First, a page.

The plants that would become the gymnosperms evolved xerophytic leaves to prevent desiccation in the dry air. Some would have the ability to grow wider (and thus taller) via the production of a new layer of secondary xylem, AKA wood, each year. These plants could also produce exterior layers of dead cells, unlike the living epidermis, called bark. Together, the production of bark and wood are part of a process called secondary growth. To increase the chances of fertilization in the absence of water, gametes began to be dispersed aerially via pollen. Perhaps most importantly, the zygote and female gametophyte were surrounded in a protective coating and dispersed as seeds. Both seeds and pollen develop within structures called cones.

    The first fossil records of gymnosperms are from a period called the Permian, just after the Carboniferous. Gymnosperms used to have many more species, but it is likely that the event that wiped out most of the dinosaurs also represented the end for most of those lineages. Extant groups of gymnosperms include the conifers, cycads (similar in appearance to palms), gnetophytes, and single species from the ginkgophytes, Ginkgo biloba. Of the approximately 1000 species of gymnosperms alive today, about 600 of these are conifers, 58 of which are found in California. Many lineages of gymnosperms are currently threatened with extinction.

    Why might so many conifers be found in California? Consider the unique climate of California -- Mediterranean -- and the climatic conditions during which gymnosperms evolved.

    Draw any gymnosperms you encounter. What features of their habitat and morphology did they share, if any? Were they all conifers?

    Consider the resin canals present in pine needles. What is their function and how does the presence of these canals reflect the conditions in which pines likely evolved?

    Flowering Plants

    Angiosperms (>370,000 extant species and counting)

    At the end of the Permian period, there was the largest mass extinction this planet has ever experienced. It is estimated that 96% of species that lived at that time went extinct. This event signalled the downturn for some groups and opened up space for others to emerge. The exact timing of the emergence of angiosperms is unknown, so it is difficult to relate their evolution to specific climatic conditions. However, there is relatively new fossil evidence that may place flowering plants as early as the Jurassic period, 174 mya. This was the age of the dinosaurs and coincides with the emergence of the first feathered dinosaurs -- birds! Much like the insects, birds would present interesting opportunities for this new group of plants, working as both pollinators and seed dispersers.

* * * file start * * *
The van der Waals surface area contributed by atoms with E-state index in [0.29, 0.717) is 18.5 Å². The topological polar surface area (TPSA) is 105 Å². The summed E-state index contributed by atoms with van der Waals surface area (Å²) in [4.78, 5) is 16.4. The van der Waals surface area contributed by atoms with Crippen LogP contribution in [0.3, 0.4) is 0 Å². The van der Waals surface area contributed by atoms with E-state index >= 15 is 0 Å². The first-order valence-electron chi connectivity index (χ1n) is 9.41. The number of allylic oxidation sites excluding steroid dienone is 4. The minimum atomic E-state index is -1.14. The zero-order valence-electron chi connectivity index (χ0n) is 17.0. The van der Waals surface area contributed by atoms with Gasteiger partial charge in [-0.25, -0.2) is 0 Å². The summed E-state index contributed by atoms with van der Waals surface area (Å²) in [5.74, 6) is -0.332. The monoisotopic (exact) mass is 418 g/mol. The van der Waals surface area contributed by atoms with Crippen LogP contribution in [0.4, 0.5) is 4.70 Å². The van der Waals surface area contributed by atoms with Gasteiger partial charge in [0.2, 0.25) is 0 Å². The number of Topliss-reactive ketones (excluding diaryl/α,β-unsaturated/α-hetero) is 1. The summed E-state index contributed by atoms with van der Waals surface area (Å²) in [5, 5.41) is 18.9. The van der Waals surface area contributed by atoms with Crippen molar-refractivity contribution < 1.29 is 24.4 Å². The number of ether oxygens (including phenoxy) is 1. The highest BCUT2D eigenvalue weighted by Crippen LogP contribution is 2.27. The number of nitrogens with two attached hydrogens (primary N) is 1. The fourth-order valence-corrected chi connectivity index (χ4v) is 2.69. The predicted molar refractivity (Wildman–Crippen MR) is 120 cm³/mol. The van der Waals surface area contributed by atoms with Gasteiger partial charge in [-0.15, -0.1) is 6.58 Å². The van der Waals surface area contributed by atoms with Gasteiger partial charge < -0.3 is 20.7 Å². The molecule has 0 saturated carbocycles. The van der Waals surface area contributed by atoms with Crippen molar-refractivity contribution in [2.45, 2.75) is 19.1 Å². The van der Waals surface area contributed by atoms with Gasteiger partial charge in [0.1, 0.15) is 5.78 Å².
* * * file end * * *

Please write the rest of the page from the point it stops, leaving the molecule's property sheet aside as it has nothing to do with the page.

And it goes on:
Angiosperms can be distinguished from other plants by a set of specialized characteristics that allowed them to compete in an already full world. The (usually) easiest thing to identify about an angiosperm are its flowers. These collections of modified leaves allowed this group of plants to attract pollinators and increase the chances of successful fertilization. Once pollinated, the fertilized seeds are encased in a protective ovary whose structure can be specialized for different methods of dispersal, such as animal ingestion, animal attachment, flotation, or wind dispersal. This protective ovary and the encased seed(s) are more commonly called a fruit. Inside the developing seeds, angiosperms provide an additional food source to the developing zygote, the endosperm.

    Competing with the gymnosperms for access to sunlight was perhaps hopeless, so the angiosperms adapted ways to work smarter, not harder. In the xylem, they evolved large diameter conducting cells for rapid water uptake called vessel elements, though this made them vulnerable to freezing conditions. In the phloem, sieve cells evolved into sieve tube elements, increasingly specialized for transportation of photosynthates.

    As you might have guessed from the vast number of species, angiosperms occupy incredibly diverse habitats and span a range of morphologies, from tiny plants floating as a film on the surface of a pond to towering Eucalyptus trees dominating the forests of Tasmania, rivalling redwoods in height.

    Draw a few of the angiosperms you see. What did they have in common? Did they tend to grow in similar environments?

    Do you think any of these plants have the same pollinator? Why or why not?

    Contributors and Attributions

    This page titled 19.3: Major Evolutionary Lineages is shared under a CC BY-NC 4.0 license and was authored, remixed, and/or curated by Maria Morrow (ASCCC Open Educational Resources Initiative) .